UEFA’s director of research and financial stability Andrea Traverso has revealed that it is his and UEFA’s belief that the COVID-19 crisis has forced their hands into changing the FFP rules. Traverso added that the current system looks to the past but things need to change going forward.
According to reports, UEFA have been looking to improve and re-design their financial fair play (FFP) rules in light of the coronavirus pandemic and that has now been confirmed by Andrea Traverso. In a recent interview, Traverso revealed that the pandemic had affected football’s finances beyond anything what anyone could have imagined and it has forced a change from UEFA. This has come under criticism from fans and even owners of financially smaller clubs as they believe UEFA are pandering to the elite and uber-rich sides.
However, Traverso further admitted that the new rules won’t be relaxed at all as compared to the old ones but just different as the old ones looked at the past. The financial effects of the COVID-19 pandemic has seen clubs lose an unforeseen amount of money and that will affect the profit and loss for each club in a UEFA competition. It saw Traverso, UEFA’s director of research and financial stability, reveal that he believes the rules should be changed and have a stronger focus on the present.
“Covid 19 has generated a revenue crisis and had a big impact on the liquidity of clubs. This is a crisis which is very different from anything we have had to tackle before. In such a situation obviously clubs are struggling; they have difficulties in complying with their obligations. I think in general rules must always evolve. They have to adapt to the context in which clubs operate,” Traverso said, reported the Guardian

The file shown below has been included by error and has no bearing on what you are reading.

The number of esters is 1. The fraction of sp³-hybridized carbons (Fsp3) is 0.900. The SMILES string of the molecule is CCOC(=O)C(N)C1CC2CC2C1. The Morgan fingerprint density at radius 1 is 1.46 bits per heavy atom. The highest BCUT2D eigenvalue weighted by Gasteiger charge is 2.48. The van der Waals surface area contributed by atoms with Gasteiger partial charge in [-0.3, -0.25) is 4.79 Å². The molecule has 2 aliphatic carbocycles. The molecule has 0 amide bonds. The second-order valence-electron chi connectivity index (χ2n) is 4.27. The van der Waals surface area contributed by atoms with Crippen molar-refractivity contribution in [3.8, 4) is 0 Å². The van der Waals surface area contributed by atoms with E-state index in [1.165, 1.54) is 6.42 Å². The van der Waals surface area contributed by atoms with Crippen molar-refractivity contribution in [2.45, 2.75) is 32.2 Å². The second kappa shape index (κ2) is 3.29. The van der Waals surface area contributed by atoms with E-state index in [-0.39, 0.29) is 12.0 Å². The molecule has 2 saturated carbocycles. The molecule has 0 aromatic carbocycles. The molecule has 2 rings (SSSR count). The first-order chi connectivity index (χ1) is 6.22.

"The break-even rule, the way it works now it looks backwards: it performs an assessment of a situation in the past [looking at profit and loss over three previous seasons]. The pandemic represents such an abrupt change that looking to the past is becoming purposeless.
“So maybe the rules should have a stronger focus on the present and the future and should definitely have stronger focus on the challenges of high levels of wages and the transfer market. The solution of this is not easy.”